Increasing cost

In other words, even the most honest data deals don’t exactly foster an open and fair generative AI ecosystem.

OpenAI has spent hundreds of millions of dollars licensing content from news publishers, media libraries and more to train its AI models – a budget far greater than that of most academic research groups, non-profit organizations and startups. Meta went so far as to consider acquiring publisher Simon & Schuster for the rights to e-book excerpts (ultimately, Simon & Schuster sold to private equity firm KKR for $1.62 billion in 2023).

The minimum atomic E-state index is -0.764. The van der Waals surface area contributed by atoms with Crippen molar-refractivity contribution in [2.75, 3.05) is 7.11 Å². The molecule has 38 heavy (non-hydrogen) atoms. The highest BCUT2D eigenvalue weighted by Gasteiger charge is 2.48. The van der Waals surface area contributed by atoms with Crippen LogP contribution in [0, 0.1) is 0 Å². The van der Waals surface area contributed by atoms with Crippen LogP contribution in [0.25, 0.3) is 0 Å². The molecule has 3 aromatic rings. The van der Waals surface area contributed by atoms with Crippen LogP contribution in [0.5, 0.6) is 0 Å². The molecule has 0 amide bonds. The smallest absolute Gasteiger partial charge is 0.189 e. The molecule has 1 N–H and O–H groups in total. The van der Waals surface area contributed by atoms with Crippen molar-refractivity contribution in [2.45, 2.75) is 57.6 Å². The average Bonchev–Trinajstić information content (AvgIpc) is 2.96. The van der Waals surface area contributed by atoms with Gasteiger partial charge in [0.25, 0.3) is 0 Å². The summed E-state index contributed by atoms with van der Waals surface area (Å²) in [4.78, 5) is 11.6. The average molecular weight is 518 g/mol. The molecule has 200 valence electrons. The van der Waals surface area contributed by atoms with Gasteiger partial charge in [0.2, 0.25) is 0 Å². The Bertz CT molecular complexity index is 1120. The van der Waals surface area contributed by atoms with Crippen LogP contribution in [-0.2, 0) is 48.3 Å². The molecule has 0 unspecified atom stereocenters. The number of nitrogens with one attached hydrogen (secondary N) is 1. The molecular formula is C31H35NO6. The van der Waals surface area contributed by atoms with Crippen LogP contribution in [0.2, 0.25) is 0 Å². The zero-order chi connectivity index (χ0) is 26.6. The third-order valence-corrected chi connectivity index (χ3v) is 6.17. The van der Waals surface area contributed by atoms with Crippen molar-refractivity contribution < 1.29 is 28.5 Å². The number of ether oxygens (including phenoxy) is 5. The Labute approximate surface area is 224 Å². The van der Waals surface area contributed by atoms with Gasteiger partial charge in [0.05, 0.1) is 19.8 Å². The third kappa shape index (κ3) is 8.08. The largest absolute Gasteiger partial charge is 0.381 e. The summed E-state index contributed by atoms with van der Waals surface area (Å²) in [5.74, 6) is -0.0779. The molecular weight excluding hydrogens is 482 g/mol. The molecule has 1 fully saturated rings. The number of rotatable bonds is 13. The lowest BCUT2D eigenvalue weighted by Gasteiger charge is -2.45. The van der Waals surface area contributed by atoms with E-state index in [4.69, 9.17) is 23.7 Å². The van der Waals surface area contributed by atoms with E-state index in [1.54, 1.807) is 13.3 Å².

With the AI ​​training data market expected to grow from about $2.5 billion today to nearly $30 billion within a decade, data brokers and platforms are rushing to charge the price the highest – in some cases over the objections of their user bases.

Media library Shutterstock has signed deals with AI providers ranging from $25 million to $50 million, while Reddit claims to have made hundreds of millions from licensing data to organizations such as Google and OpenAI. Few platforms with abundant data accumulated organically over the years do not have There appear to be deals signed with generative AI developers – from Photobucket to Tumblr to the Q&A site Stack Overflow.

This is the platforms’ data for sale – at least depending on what legal arguments you believe. But in most cases, users do not receive a cent of profit. And it harms the broader AI research community.